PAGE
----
Lipton is also CEO of Advanced Grow Labs. Based in West Haven, it’s one of 4 state-licensed producers of medical marijuana.
Officials have opened up a Request for Application for 3 to 10 new dispensaries statewide. They may or may not pick a Westport site. There are now 5 applications here.
Lipton offers this information about medical marijuana dispensaries not to advance his own application, he says, but to explain the entire process.
Who can enter a medical marijuana dispensary?
To enter a medical marijuana dispensary in Connecticut you must be a registered patient with the Connecticut Department of Consumer Protection.
Who is the DCP?
The DCP is the regulatory agency that controls the medical marijuana program, as well as all food and drugs manufactured and sold in Connecticut. They oversee licensing all patients and their caregivers, all dispensaries, all producers, and all employees at the dispensaries and producers.
How do you become a registered patient?
To be a registered patient you must be diagnosed with one of the following conditions:
Adults: Cancer, glaucoma, positive status for HIV/AIDS, Parkinson’s disease, multiple sclerosis, intractable spasticity, epilepsy, cachexia, wasting syndrome, Crohn’s disease, Post-Traumatic Stress Disorder, sickle cell disease, post-laminectomy syndrome, severe psoriasis and psoriatic arthritis, amyotrophic lateral sclerosis, ulcerative colitis, complex regional pain syndrome, cystic fibrosis, cerebral palsy, irreversible spinal cord injury, terminal illness requiring end of life care, and uncontrollable intractable seizure disorder.
Patients under 18: cerebral palsy, cystic fibrosis, severe epilepsy, terminal illness requiring end of life care, uncontrollable tntractable seizure disorder.
So it’s not a traditional retail shop or pharmacy where anyone can visit?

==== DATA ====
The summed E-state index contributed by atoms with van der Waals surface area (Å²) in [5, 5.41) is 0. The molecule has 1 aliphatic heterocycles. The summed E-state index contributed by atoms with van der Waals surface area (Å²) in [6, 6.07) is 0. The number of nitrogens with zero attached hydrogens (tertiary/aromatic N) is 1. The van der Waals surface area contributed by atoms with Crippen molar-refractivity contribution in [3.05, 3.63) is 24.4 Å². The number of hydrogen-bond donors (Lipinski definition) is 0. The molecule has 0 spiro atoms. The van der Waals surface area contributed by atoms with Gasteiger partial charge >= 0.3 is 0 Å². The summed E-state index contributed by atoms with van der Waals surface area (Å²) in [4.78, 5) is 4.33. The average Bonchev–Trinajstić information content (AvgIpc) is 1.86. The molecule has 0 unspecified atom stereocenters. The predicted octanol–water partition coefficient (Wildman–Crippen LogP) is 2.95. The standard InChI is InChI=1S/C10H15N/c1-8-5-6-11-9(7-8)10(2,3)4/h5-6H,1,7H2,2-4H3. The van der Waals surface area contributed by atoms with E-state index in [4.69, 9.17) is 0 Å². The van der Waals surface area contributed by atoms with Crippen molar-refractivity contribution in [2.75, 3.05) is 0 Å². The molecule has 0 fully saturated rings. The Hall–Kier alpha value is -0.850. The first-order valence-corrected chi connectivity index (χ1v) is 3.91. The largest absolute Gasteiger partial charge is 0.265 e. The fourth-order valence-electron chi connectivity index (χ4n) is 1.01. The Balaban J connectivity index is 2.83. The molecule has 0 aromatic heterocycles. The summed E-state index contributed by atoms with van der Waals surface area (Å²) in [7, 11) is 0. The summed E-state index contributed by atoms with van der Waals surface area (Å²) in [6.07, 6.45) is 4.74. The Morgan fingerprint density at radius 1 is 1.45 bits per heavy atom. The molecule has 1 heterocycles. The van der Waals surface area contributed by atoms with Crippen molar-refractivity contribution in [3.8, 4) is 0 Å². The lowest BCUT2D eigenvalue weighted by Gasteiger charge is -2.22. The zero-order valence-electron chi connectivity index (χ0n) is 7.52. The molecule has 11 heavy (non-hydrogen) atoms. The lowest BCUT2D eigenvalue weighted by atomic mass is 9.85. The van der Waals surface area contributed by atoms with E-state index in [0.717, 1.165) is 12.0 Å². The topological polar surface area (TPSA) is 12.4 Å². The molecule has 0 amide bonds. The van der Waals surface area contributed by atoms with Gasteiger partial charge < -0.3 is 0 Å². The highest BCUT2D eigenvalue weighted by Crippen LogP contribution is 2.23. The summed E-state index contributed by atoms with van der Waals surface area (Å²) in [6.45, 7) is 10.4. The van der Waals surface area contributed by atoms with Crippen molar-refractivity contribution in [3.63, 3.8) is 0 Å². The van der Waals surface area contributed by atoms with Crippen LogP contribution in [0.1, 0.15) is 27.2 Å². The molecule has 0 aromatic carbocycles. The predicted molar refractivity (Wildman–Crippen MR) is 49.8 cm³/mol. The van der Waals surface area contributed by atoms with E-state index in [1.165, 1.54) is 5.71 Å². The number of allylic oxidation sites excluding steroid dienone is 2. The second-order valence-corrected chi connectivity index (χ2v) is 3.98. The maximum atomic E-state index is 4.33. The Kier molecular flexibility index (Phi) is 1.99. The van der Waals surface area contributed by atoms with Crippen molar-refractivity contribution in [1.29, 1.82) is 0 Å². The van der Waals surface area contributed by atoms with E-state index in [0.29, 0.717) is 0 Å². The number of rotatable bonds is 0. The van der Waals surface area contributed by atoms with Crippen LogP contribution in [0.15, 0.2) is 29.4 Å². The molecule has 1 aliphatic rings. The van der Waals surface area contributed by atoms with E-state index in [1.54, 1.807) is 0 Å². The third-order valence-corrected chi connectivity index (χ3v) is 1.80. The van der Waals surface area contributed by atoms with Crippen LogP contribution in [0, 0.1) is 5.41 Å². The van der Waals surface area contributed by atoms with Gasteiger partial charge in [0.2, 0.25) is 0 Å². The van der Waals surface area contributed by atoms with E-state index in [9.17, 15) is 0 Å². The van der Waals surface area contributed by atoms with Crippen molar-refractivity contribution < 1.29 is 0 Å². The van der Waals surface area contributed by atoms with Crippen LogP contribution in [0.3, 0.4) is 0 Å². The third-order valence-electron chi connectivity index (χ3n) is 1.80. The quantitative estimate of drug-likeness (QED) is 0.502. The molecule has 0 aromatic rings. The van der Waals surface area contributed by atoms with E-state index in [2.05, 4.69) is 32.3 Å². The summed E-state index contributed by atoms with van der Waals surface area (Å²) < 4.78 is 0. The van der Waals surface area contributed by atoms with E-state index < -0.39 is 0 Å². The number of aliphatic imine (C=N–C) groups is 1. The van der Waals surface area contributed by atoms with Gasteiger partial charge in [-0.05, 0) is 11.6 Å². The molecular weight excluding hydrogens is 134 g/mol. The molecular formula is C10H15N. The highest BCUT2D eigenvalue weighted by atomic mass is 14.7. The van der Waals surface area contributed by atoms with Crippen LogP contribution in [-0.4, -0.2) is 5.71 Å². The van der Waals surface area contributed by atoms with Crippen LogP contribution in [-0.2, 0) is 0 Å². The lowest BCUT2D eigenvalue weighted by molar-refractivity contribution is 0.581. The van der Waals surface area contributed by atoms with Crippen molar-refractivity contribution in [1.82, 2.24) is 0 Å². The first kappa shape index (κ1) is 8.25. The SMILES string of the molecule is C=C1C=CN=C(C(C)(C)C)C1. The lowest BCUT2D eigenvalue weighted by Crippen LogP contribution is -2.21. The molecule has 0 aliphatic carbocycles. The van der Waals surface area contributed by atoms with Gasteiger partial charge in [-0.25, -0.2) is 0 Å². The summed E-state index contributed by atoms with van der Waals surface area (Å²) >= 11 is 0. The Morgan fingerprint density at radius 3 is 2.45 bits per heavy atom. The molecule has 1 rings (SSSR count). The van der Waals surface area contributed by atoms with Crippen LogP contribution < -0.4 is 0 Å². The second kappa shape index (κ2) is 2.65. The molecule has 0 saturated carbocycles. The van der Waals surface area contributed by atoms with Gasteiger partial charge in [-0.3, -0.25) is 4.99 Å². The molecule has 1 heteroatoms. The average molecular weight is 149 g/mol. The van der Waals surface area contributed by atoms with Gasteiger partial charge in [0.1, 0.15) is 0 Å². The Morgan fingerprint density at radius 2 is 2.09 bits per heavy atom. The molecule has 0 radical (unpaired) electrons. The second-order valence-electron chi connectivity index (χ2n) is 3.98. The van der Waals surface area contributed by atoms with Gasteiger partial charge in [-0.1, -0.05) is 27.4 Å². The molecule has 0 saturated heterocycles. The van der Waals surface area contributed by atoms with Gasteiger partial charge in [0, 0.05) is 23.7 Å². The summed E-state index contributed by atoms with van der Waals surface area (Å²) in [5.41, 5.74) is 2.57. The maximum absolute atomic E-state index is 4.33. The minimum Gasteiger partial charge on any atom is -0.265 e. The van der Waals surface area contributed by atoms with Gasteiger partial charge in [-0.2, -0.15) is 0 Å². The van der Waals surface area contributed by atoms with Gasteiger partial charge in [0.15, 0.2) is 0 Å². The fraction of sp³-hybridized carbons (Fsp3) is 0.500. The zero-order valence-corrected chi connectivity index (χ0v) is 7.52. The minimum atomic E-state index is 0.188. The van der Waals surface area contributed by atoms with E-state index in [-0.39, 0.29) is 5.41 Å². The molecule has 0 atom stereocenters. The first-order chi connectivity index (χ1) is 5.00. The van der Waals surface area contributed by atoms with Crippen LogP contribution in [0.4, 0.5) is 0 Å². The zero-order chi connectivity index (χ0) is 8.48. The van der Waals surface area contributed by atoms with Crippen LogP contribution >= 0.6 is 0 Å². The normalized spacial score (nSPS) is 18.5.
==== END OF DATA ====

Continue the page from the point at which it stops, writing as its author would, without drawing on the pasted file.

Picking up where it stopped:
To enter a dispensary, you must be registered with the state, and have both a DCP-generated ID and a state photo ID.
How do you register with the DCP?
If you have a qualifying medical condition, your physician can register you with the Department of Consumer Protection on the DCP licensing website (biznet.ct.gov). As a physician-recommended patient you then register on the state’s licensing site, which asks detailed questions. You must provide proof of residency, a passport-style photo, and a $100 application fee. If approved, the DCP issues you a patient ID card, which you use to enter the dispensary. You must register with a specific dispensary in the state. You cannot go randomly to any dispensary.
How many dispensaries are there, and where are they located?
Currently there are 9 licensed dispensaries for the 25,000+ registered patients. There is an open RFA (Request for Application) to add 3 to 10 additional dispensaries so they are more readily available to patients throughout the state. Right now, some patients drive a long distance to access a dispensary. There are 2 in Milford, and 1 each in Bethel, Branford, South Windsor, Hartford, Bristol, Uncasville and Waterbury. The DCP may award just 3 new licenses, or up to 10.
I hear a lot about Westport picking 2 to 4 dispensaries. Will that happen?
This is part of the misinformation that has confused everyone. The answer is no. Westport does not select the dispensary. Westport approves the zoning for a dispensary through P&Z. The licensing is awarded by the DCP in Hartford after reviewing all the applications received. They are hefty applications, so this takes quite a bit of time. It involves a great deal of background checks, narratives, and details from the potential operators of the dispensary, who must prove to the state that they are highly qualified to safely and securely operate a dispensary.
So why are people talking about 4 dispensaries coming to Westport?
Again, this is misinformation. The town population in Westport is 26,000. If at all, the DCP would only approve 1 dispensary in a town of that size — and they may not select Westport at all. But if they do, it means the applicant has proven to the DCP through their application that they are qualified to safely and successfully operate a dispensary.
How does DCP decide on how they will award a license?
The DCP uses a scoring system. The highest score is 2000; the minimum is 1500. It is a very competitive process. Applications often end up being more than 1000 pages, with detailed answers to very in-depth questions.
Will a dispensary damage the perception of how Westport is viewed?
No dispensary in Connecticut has brought any issues or problems to the towns in which they are located. In fact, they bring consumers to the towns who spend money at locations other than the dispensaries – restaurants, shops, etc. A dispensary sells merchandise just like CVS or Walgreens. They sell product that comes in an orange dram, sealed, just a prescription from your pharmacy. Everything is highly secure.